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Private Mt Cook hut could become public

The 10-bunk Caroline Hut is used exclusively by Alpine Recreation but there are calls to make it public. Photo: Neco Wieringa

A spectacular private hut in Aoraki/Mt Cook National Park may soon become public as DOC is reviewing the concession for Caroline Hut.

The 10-bunk hut is on a ridge about 1800m up the Mt Cook Range, above the Tasman Glacier and below Mt Cook’s Caroline Face. It was built by guiding company Alpine Recreation in 1990 and has been operated as a private hut for guided trips over Ball Pass and for mountaineering courses. But its 30-year concession expired last year and the company has applied to renew it.

The hut includes an emergency shelter, but the bulk of the building is locked to the public.

The company applied in August 2019 with submissions closing in June last year, but DOC still hasn’t made a decision on whether it will remain private.

Alpine Recreation said the hut was not big enough to allow use by both public and guided parties.

“The viability of the hut would be jeopardised if all 10 bunks were not available solely for Alpine Recreation,” it said.

The application was supported by former prime minister Helen Clark, who wrote that she had been on trips with Alpine Recreation for 25 years and that privately-owned huts “improve access to alpine environments for older skiers, trekkers, and climbers” by allowing them to carry lighter packs.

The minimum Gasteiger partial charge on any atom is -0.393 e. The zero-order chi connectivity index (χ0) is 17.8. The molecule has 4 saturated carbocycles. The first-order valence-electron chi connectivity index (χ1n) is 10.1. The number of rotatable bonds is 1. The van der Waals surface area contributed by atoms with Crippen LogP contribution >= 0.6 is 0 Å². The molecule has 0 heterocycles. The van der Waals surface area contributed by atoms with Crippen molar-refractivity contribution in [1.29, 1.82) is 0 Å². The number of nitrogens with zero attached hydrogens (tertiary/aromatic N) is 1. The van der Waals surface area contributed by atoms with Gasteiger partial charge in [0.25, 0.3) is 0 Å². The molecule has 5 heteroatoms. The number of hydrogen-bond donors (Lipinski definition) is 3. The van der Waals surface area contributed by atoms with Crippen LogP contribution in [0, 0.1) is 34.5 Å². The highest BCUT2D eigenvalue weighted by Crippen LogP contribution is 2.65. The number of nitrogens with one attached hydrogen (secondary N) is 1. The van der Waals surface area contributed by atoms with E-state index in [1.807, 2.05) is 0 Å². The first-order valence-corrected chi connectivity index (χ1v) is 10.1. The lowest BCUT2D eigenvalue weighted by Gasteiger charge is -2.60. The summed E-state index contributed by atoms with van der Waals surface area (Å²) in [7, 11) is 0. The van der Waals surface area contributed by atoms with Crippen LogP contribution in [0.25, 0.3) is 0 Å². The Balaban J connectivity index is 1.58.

A large number of trampers and climbers who had used the facilities also supported Alpine Recreation. However, both the NZ Alpine Club (NZAC) and Federated Mountain Clubs (FMC) opposed renewing the concession. FMC said facilities in national parks should be for public use, “not only for use by those who can afford to pay for a guiding service”. It said DOC’s plans call for private huts to be phased out on conservation land. The Aoraki/Mt Cook management plan also states all huts in the park should be public. 

NZAC said any concession should only be granted for one year, until a new park plan had been finalised. In 2018, DOC’s new draft plan for the park also called for the hut to be public, although that draft was later put on hold. 

The Canterbury Aoraki Conservation Board, which advises DOC, recommended granting a five year lease and for the hut to transition to become a bookable public hut with a private concession for guided parties.

DOC wouldn’t comment on when a decision would be made nor answer any questions while the application was being processed.